Arum lily (Zantedeschia aethiopica)



Arum lily is an ornamental plant that is declared noxious on Lord Howe Island, where it  has become invasive. It is a significant environmental weed in WA and Vic, becoming problematic in NSW, SA and Tas. It spreads quickly in damp areas. 


Arum lily is highly toxic to humans, and can cause serious illness and death if ingested. All parts of the plant, especially the flower, are poisonous and cause swelling of the mouth, acute gastritis and diarrhoea leading to exhaustion and shock. It can also cause eczema and dermatitis. 

What to do if poisoning occurs:

  • If the patient is unconscious, unresponsive or having difficulty breathing dial 000 or get to the emergency section of a hospital immediately.
  • If the patient is conscious and responsive call the Poisons Information Centre on 13 11 26 or your doctor.
  • If going to a hospital take a piece of the plant for identification.


Arum lily has large, fleshy arrow shaped leaves with a large, white funnel-shaped flower on long stem.

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Herbicide options

Contact your local council weeds officer for control advice for Arum lily (Zantedeschia aethiopica).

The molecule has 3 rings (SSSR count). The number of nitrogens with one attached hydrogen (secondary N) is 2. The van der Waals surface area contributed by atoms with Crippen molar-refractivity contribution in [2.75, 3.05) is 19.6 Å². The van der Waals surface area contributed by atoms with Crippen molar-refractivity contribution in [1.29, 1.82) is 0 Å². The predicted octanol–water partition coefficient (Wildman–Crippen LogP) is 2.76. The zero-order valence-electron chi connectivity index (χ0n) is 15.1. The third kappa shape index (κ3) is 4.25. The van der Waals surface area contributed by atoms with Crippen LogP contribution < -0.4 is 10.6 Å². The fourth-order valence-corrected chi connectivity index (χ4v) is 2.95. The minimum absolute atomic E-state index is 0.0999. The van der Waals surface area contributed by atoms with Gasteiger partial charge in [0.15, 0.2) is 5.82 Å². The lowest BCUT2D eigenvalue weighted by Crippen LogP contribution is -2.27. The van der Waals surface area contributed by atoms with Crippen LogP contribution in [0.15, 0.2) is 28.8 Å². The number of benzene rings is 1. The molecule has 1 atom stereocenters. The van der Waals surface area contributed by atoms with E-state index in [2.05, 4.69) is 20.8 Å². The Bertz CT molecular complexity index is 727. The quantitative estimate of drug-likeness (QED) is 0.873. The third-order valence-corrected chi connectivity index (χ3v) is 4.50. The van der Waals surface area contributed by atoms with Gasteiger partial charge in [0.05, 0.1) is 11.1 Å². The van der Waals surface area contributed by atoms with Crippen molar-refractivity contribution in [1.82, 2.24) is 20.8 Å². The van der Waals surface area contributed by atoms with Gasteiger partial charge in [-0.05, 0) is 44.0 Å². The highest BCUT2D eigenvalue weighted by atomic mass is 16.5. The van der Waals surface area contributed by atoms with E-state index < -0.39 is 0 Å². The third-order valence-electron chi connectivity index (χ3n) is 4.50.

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Biosecurity duty

The content provided here is for information purposes only and is taken from the Biosecurity Act 2015 and its subordinate legislation, and the Regional Strategic Weed Management Plans (published by each Local Land Services region in NSW). It describes the state and regional priorities for weeds in New South Wales, Australia.

Area Duty
All of NSW General Biosecurity Duty
All plants are regulated with a general biosecurity duty to prevent, eliminate or minimise any biosecurity risk they may pose. Any person who deals with any plant, who knows (or ought to know) of any biosecurity risk, has a duty to ensure the risk is prevented, eliminated or minimised, so far as is reasonably practicable.

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Reviewed 2014